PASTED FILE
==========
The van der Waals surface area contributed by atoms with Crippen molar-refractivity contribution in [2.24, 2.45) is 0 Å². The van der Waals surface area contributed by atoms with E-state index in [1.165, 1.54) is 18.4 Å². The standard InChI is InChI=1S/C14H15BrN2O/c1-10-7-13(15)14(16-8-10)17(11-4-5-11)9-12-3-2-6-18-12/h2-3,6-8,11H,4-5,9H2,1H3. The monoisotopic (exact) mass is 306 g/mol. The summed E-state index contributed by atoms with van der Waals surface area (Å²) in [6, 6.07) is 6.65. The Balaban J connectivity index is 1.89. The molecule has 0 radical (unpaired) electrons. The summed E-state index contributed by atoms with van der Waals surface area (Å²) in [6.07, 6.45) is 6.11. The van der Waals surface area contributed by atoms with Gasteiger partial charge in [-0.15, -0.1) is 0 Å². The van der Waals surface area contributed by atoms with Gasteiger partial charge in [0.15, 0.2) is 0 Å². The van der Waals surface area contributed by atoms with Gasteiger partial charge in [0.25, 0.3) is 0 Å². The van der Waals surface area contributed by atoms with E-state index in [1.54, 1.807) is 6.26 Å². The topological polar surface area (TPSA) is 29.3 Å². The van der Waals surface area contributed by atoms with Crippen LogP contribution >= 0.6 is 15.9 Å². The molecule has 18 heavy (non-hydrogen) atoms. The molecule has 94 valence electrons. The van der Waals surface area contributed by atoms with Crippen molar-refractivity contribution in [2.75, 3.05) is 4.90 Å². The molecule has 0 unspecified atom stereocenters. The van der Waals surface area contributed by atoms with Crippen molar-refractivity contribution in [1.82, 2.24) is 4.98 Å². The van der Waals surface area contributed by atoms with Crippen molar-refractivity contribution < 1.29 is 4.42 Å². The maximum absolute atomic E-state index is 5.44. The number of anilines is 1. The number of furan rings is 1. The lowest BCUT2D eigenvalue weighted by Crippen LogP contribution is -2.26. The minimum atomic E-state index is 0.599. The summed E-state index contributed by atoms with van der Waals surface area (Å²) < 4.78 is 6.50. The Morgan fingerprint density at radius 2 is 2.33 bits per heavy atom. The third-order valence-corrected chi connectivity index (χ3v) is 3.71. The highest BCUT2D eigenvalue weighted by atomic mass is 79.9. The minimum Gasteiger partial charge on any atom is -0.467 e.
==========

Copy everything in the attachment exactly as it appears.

The van der Waals surface area contributed by atoms with Crippen molar-refractivity contribution in [2.24, 2.45) is 0 Å². The van der Waals surface area contributed by atoms with E-state index in [1.165, 1.54) is 18.4 Å². The standard InChI is InChI=1S/C14H15BrN2O/c1-10-7-13(15)14(16-8-10)17(11-4-5-11)9-12-3-2-6-18-12/h2-3,6-8,11H,4-5,9H2,1H3. The monoisotopic (exact) mass is 306 g/mol. The summed E-state index contributed by atoms with van der Waals surface area (Å²) in [6, 6.07) is 6.65. The Balaban J connectivity index is 1.89. The molecule has 0 radical (unpaired) electrons. The summed E-state index contributed by atoms with van der Waals surface area (Å²) in [6.07, 6.45) is 6.11. The van der Waals surface area contributed by atoms with Gasteiger partial charge in [-0.15, -0.1) is 0 Å². The van der Waals surface area contributed by atoms with Gasteiger partial charge in [0.15, 0.2) is 0 Å². The van der Waals surface area contributed by atoms with Gasteiger partial charge in [0.25, 0.3) is 0 Å². The van der Waals surface area contributed by atoms with E-state index in [1.54, 1.807) is 6.26 Å². The topological polar surface area (TPSA) is 29.3 Å². The van der Waals surface area contributed by atoms with Crippen LogP contribution >= 0.6 is 15.9 Å². The molecule has 18 heavy (non-hydrogen) atoms. The molecule has 94 valence electrons. The van der Waals surface area contributed by atoms with Crippen molar-refractivity contribution in [2.75, 3.05) is 4.90 Å². The molecule has 0 unspecified atom stereocenters. The van der Waals surface area contributed by atoms with Crippen molar-refractivity contribution in [1.82, 2.24) is 4.98 Å². The van der Waals surface area contributed by atoms with Crippen molar-refractivity contribution < 1.29 is 4.42 Å². The maximum absolute atomic E-state index is 5.44. The number of anilines is 1. The number of furan rings is 1. The lowest BCUT2D eigenvalue weighted by Crippen LogP contribution is -2.26. The minimum atomic E-state index is 0.599. The summed E-state index contributed by atoms with van der Waals surface area (Å²) < 4.78 is 6.50. The Morgan fingerprint density at radius 2 is 2.33 bits per heavy atom. The third-order valence-corrected chi connectivity index (χ3v) is 3.71. The highest BCUT2D eigenvalue weighted by atomic mass is 79.9. The minimum Gasteiger partial charge on any atom is -0.467 e.